quite, exclusively upon children. This he designates trépanation chirurgicale.

(2) That the skulls of those individuals who survived this operation, were regarded as possessed of particular properties of a mystical order, and when such individuals died, rounds or fragments were often cut from the skull, to serve as amulets, and that these were cut by preference from the part adjoining the cicatrized opening. The latter operation he designates trepanation posthume.

I need not here give the arguments whereby Dr. Broca proves the correctness of his own theory, and refutes those who would assign these singular holes in the human skull to accident or disease, to a blow from a flint axe, or to the natural decay of the bone after death. On all these points Dr. Broca brings his great surgical and anatomical skill to the aid of his antiquarian researches, and proves conclusively that neither of the causes named could account for the appearances observed. Happily the posthumous mutilation was not carried out in all the trephined skulls, and consequently Dr. Broca has been able to show from the shape and condition of the cavity the manner in which it was formed. He believes that it was not made, as in the present day, by an instrument which would cleanly cut away the desired part at once; but that the perforation was laboriously made by scraping or grating away the substance of the skull, until the end was attained. This he ascertained, by experiment upon skulls in his possession, could be effected on the skull of a child in less than five minutes, whilst on an adult skull it would take an hour; this alone he considered sufficient to prove that the neolithic trephiners operated solely upon children, although, as he justly remarks, "even the longer period of torture is not beyond the endurance either of operator or patient in Oceania at the present day, for there can be no doubt that the power of endurance and of recuperation is far greater among savages than among civilized races."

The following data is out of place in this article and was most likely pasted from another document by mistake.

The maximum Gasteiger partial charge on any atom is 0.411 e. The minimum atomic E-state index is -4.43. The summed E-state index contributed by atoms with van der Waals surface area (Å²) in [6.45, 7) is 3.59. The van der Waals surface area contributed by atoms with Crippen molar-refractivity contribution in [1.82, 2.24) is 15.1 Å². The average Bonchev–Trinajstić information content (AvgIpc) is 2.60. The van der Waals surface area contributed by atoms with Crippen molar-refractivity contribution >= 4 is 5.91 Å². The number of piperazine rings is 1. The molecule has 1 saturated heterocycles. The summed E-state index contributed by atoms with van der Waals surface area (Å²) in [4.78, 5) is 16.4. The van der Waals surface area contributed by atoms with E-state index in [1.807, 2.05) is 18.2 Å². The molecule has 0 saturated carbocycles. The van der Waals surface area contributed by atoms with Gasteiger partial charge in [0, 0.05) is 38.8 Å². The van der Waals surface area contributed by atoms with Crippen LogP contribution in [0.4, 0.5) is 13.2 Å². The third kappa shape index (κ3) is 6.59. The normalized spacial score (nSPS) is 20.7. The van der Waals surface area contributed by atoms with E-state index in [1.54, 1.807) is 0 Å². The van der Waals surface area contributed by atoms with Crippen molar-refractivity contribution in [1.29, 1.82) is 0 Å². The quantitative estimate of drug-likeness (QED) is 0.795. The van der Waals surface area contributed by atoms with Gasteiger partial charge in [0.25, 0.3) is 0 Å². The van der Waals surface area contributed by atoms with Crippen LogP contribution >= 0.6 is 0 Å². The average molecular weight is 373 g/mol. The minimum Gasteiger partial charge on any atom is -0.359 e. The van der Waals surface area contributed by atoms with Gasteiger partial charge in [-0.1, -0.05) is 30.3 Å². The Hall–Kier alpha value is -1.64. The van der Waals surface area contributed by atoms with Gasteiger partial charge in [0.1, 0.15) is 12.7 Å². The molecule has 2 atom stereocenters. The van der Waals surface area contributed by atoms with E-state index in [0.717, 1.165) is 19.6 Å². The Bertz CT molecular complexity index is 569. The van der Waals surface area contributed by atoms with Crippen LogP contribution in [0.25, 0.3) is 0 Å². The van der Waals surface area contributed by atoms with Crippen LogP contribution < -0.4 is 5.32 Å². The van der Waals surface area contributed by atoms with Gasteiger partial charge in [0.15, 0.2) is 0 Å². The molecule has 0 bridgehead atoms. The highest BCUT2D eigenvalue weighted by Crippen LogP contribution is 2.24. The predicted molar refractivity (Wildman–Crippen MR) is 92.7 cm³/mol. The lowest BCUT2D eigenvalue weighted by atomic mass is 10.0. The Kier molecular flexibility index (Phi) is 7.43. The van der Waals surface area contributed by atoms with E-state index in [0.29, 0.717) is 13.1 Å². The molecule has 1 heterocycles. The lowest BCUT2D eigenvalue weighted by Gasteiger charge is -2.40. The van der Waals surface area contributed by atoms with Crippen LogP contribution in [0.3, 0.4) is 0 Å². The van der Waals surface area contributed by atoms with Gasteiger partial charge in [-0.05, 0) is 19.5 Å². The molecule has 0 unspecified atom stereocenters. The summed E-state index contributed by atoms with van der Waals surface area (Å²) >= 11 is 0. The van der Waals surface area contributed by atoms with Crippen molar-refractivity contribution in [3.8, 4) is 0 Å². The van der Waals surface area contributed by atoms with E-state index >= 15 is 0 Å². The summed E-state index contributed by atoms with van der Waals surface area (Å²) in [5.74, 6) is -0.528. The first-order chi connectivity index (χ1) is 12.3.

But the proof that this painful operation was per

formed during infancy or early childhood does not rest upon probability only, for Dr. Broca found among these perforated skulls one which from its peculiarity of growth (the coronal suture having been deflected by the wound) showed conclusively that the wound had been made and healed at an early period. One circumstance, however, seems rather difficult of explanation; it is that among all the trephined skulls hitherto discovered, there has not been one of a child found. Now, as it is certain that some, and probably a large proportion of those who underwent the operation, died from its effect, we should naturally expect to find at least a few children's skulls thus treated. Dr. Broca explained this by showing how much more readily the bones of infants decay, and how much more subject an imperfect and unhealed skull would be to natural disintegration than one perfectly sound, pointing out that even in ordinary interments children's skulls are rarely met with. There seems great plausibility in this explanation; nevertheless, it would certainly be more conclusively in favour of Dr. Broca's argument to find a child's skull thus treated.1

Another curious point recorded by Dr. Broca is that, although these perforations are found in various parts of the skull, and the posthumous mutilations are often of great extent, the forehead is always carefully exempted in both cases; this he adduced as one proof among many that these holes were not wounds received in battle; and also as showing a desire not to interfere with the personal appearance either during life or after death, lest the deceased should not be recognized in the world of spirits.

Presuming that Dr. Broca has proved the existence, during neolithic times, of a practice of trephining consisting of scraping or grating away the substance of the skull with a flint or obsidian scraper, leaving a hole of considerable size; that this operation was generally performed upon young children; that those who sur

1 One has since been found in Bohemia, as noticed later, of a girl of twelve.